• The burden of proof is on the grandparents to demonstrate that a substantial relationship exists and that visitation is in the child’s best interests.
  • Third party visitation permitted under state law affects a parent’s constitutional right to control a child’s upbringing. Therefore, the trial court must construe the statute narrowly and give deference and significant weight to the wishes of a fit parent in determining a grandparent visitation plan.
  • In the absence of a finding that the parent’s plan is unreasonable, the trial court must presume that the parent is acting in the child’s best interests and refrain from substituting its own judgment for that of the parent.
  • Absent a finding of unreasonableness, the trial court should adopt a grandparent visitation plan proposed by the child’s parent.

On reconsideration, the trial court upheld the visitation schedule proposed by the child’s mother based on the rules established by Court of Appeals. These same rules apply to all Kansas district court cases involving grandparent visitation rights.

Legal Proceedings for Grandparent Visitation Rights

In any situation, the best solution to differences over grandparent visitation rights involves reaching a mutually agreeable schedule. In reality, that is not always possible.

Depending on the circumstances, grandparents can pursue a legal action for visitation rights in one of two ways. If there is a pending divorce or paternity proceeding, the grandparents can file a Motion to Intervene, along with a Motion for Grandparent’s Rights. If there is not a pending case, the grandparents can file a Petition for visitation in the district court where the child resides.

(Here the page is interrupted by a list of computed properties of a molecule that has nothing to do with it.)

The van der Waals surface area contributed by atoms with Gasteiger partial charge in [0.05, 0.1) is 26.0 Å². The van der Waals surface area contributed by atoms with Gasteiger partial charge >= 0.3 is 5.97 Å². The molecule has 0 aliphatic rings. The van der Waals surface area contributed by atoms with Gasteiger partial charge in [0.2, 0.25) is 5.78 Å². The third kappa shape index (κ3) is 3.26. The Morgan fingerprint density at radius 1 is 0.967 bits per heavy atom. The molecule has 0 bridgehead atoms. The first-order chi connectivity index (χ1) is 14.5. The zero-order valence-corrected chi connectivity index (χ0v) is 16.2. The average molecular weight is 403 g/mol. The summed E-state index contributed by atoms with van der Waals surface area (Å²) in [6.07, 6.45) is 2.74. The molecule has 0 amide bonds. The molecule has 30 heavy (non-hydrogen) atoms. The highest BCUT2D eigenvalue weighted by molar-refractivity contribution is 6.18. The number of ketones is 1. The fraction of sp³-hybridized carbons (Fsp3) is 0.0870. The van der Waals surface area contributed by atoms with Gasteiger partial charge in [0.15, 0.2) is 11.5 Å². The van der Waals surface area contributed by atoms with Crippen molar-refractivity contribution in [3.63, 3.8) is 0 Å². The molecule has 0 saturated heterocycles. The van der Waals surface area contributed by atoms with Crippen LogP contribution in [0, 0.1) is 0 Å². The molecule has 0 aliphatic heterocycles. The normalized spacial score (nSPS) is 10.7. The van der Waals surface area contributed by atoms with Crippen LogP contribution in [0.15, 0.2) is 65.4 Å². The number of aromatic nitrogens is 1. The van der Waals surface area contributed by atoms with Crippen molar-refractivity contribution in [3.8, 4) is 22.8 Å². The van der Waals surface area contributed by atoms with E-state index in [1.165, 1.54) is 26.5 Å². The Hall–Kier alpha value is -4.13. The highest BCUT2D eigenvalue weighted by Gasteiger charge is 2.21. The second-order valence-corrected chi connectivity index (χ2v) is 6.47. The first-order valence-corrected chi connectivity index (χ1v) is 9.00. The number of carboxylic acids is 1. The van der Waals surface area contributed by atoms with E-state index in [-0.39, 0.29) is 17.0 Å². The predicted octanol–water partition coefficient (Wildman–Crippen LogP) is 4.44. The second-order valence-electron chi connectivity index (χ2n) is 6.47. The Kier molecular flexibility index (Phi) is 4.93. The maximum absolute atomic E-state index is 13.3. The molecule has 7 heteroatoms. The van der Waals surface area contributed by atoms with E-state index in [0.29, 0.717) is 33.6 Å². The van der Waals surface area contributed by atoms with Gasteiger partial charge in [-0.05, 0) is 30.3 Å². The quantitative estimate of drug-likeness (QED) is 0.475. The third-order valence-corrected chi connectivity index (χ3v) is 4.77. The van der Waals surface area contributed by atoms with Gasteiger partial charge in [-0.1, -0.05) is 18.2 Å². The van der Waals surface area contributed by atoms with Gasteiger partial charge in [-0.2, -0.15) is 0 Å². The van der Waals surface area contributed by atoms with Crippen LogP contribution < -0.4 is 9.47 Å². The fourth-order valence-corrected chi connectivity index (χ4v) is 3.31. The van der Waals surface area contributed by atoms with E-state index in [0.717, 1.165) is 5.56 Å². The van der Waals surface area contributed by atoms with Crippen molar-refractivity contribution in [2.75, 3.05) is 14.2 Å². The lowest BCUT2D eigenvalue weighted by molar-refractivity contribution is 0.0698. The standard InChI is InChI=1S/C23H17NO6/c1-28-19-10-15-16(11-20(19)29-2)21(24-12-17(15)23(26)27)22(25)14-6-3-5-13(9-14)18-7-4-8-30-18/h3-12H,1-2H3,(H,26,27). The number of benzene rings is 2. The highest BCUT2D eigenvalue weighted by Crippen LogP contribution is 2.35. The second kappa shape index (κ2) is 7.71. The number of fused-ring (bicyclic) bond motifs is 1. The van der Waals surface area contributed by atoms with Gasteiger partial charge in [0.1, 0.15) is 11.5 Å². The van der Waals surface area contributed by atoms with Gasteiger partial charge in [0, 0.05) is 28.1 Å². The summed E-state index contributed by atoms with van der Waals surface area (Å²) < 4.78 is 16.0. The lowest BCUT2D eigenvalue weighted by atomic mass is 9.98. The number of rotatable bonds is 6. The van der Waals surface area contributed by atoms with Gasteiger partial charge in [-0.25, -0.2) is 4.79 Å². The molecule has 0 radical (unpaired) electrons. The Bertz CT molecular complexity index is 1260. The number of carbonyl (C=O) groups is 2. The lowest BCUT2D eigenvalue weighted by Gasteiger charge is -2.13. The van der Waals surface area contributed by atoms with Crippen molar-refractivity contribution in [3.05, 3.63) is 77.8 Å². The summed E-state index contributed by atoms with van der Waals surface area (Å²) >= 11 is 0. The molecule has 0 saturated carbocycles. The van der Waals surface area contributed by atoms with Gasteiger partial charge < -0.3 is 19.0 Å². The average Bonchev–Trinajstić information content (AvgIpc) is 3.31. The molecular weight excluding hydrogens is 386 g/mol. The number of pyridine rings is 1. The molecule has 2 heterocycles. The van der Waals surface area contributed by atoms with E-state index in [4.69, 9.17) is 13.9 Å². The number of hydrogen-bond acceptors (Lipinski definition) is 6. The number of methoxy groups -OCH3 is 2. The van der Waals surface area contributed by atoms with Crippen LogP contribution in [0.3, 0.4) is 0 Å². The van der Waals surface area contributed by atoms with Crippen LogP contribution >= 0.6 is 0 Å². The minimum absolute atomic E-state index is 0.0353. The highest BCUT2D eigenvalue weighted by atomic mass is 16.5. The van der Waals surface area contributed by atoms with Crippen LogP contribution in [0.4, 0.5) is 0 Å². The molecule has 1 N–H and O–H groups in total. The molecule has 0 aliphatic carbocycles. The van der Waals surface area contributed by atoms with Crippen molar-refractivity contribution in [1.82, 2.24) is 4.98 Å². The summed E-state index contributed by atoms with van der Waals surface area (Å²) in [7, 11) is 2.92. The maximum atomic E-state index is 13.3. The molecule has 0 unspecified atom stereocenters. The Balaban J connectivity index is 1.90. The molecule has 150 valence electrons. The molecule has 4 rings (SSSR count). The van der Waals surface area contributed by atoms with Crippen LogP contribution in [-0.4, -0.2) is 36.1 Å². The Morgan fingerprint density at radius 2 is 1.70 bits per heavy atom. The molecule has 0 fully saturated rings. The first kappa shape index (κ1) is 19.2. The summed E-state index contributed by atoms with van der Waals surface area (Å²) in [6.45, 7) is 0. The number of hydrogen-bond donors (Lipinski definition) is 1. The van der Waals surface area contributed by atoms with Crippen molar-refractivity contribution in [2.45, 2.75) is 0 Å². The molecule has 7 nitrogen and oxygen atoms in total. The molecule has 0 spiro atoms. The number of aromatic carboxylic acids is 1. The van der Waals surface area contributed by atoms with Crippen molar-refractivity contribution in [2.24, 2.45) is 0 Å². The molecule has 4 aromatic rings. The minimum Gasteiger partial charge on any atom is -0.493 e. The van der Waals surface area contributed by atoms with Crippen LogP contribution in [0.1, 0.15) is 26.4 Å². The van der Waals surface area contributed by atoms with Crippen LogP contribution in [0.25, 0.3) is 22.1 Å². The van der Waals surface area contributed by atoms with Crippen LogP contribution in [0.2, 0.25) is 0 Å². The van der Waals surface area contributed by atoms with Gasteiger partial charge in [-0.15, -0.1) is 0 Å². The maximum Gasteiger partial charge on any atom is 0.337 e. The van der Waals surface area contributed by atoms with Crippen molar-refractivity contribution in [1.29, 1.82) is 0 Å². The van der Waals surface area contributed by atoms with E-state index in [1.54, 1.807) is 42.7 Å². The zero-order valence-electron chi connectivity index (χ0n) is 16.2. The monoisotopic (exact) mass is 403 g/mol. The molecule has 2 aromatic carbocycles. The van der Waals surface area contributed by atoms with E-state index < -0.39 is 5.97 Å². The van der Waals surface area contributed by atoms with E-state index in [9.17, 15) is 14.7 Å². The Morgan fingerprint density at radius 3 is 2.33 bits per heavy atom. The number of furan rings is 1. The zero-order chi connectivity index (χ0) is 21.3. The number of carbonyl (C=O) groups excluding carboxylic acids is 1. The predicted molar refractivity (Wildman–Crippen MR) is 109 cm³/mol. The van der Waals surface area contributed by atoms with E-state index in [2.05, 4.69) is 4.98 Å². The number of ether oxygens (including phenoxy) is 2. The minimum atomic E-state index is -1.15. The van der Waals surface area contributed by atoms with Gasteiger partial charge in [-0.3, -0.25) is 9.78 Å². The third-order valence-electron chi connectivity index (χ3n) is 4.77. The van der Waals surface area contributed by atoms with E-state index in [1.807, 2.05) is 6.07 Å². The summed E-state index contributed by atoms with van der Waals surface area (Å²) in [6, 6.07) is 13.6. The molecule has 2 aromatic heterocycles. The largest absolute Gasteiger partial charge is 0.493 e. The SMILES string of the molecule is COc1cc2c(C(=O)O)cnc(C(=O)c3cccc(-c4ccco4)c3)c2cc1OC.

For a number of reasons, representation by experienced legal counsel is strongly recommended if grandparents pursue either of these actions. A court case for grandparent visitation rights involves significant procedural and substantive legal issues. The process involves compiling and introducing evidence in a court hearing, as well as countering evidence offered by the opposing party. Knowledge of all the legal issues, local court processes, and required procedures is essential in pursuing a court action.

What To Do If You Face Problems With Grandparent Visitation

Whether you are a grandparent dissatisfied with a visitation schedule or a parent struggling to resolve grandparent visitation issues, talking with an experienced family law attorney is the best way to discuss your concerns and get answers to your questions. The laws on grandparent visitation are complex. Figuring out how the laws apply in your unique situation requires the assistance of a knowledgeable lawyer.

The factual circumstances are extremely important in any grandparent visitation case. Only a lawyer experienced in grandparent visitation cases can analyze your specific situation in light of the laws and legal rules that apply.

Talk With Our Experienced Salina, Kansas Family Law Attorneys

If you face any issue involving grandparent visitation rights — or if you need assistance with any type of domestic or family law issue — our respected Salina, Kansas domestic and family law attorneys at Hampton & Royce, L.C. are here to help. We serve clients throughout the state. Contact us to schedule a consultation.

Categories: Family Law